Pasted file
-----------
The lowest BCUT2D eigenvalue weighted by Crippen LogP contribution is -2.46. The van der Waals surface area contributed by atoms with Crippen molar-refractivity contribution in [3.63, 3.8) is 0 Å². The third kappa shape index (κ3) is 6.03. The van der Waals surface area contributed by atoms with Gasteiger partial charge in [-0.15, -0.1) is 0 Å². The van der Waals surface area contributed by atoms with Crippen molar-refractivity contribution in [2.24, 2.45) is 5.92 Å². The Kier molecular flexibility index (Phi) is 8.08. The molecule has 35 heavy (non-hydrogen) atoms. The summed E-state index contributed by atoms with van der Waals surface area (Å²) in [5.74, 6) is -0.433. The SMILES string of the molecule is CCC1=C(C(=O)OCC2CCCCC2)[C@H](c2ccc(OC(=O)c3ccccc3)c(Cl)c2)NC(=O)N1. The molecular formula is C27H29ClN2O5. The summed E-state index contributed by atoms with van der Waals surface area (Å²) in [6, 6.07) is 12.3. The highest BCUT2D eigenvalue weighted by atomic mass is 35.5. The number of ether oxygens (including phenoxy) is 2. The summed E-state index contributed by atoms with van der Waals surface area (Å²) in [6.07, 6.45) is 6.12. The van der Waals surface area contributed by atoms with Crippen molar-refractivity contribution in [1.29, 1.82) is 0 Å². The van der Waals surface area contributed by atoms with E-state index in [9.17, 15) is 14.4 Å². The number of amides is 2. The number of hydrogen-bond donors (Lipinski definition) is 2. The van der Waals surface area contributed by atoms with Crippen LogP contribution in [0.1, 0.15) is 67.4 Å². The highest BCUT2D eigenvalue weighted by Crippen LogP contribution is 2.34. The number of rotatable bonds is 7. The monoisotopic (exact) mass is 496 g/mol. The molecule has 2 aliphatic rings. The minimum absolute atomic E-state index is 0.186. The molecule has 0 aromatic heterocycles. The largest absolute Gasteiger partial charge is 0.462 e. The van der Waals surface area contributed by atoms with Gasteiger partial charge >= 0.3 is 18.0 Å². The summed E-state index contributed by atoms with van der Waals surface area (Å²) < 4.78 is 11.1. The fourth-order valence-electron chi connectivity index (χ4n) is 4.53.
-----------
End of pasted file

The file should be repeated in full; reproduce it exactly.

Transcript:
The lowest BCUT2D eigenvalue weighted by Crippen LogP contribution is -2.46. The van der Waals surface area contributed by atoms with Crippen molar-refractivity contribution in [3.63, 3.8) is 0 Å². The third kappa shape index (κ3) is 6.03. The van der Waals surface area contributed by atoms with Gasteiger partial charge in [-0.15, -0.1) is 0 Å². The van der Waals surface area contributed by atoms with Crippen molar-refractivity contribution in [2.24, 2.45) is 5.92 Å². The Kier molecular flexibility index (Phi) is 8.08. The molecule has 35 heavy (non-hydrogen) atoms. The summed E-state index contributed by atoms with van der Waals surface area (Å²) in [5.74, 6) is -0.433. The SMILES string of the molecule is CCC1=C(C(=O)OCC2CCCCC2)[C@H](c2ccc(OC(=O)c3ccccc3)c(Cl)c2)NC(=O)N1. The molecular formula is C27H29ClN2O5. The summed E-state index contributed by atoms with van der Waals surface area (Å²) in [6, 6.07) is 12.3. The highest BCUT2D eigenvalue weighted by atomic mass is 35.5. The number of ether oxygens (including phenoxy) is 2. The summed E-state index contributed by atoms with van der Waals surface area (Å²) in [6.07, 6.45) is 6.12. The van der Waals surface area contributed by atoms with Crippen molar-refractivity contribution in [1.29, 1.82) is 0 Å². The van der Waals surface area contributed by atoms with E-state index in [9.17, 15) is 14.4 Å². The number of amides is 2. The number of hydrogen-bond donors (Lipinski definition) is 2. The van der Waals surface area contributed by atoms with Crippen LogP contribution in [0.1, 0.15) is 67.4 Å². The highest BCUT2D eigenvalue weighted by Crippen LogP contribution is 2.34. The number of rotatable bonds is 7. The monoisotopic (exact) mass is 496 g/mol. The molecule has 2 aliphatic rings. The minimum absolute atomic E-state index is 0.186. The molecule has 0 aromatic heterocycles. The largest absolute Gasteiger partial charge is 0.462 e. The van der Waals surface area contributed by atoms with Gasteiger partial charge >= 0.3 is 18.0 Å². The summed E-state index contributed by atoms with van der Waals surface area (Å²) < 4.78 is 11.1. The fourth-order valence-electron chi connectivity index (χ4n) is 4.53.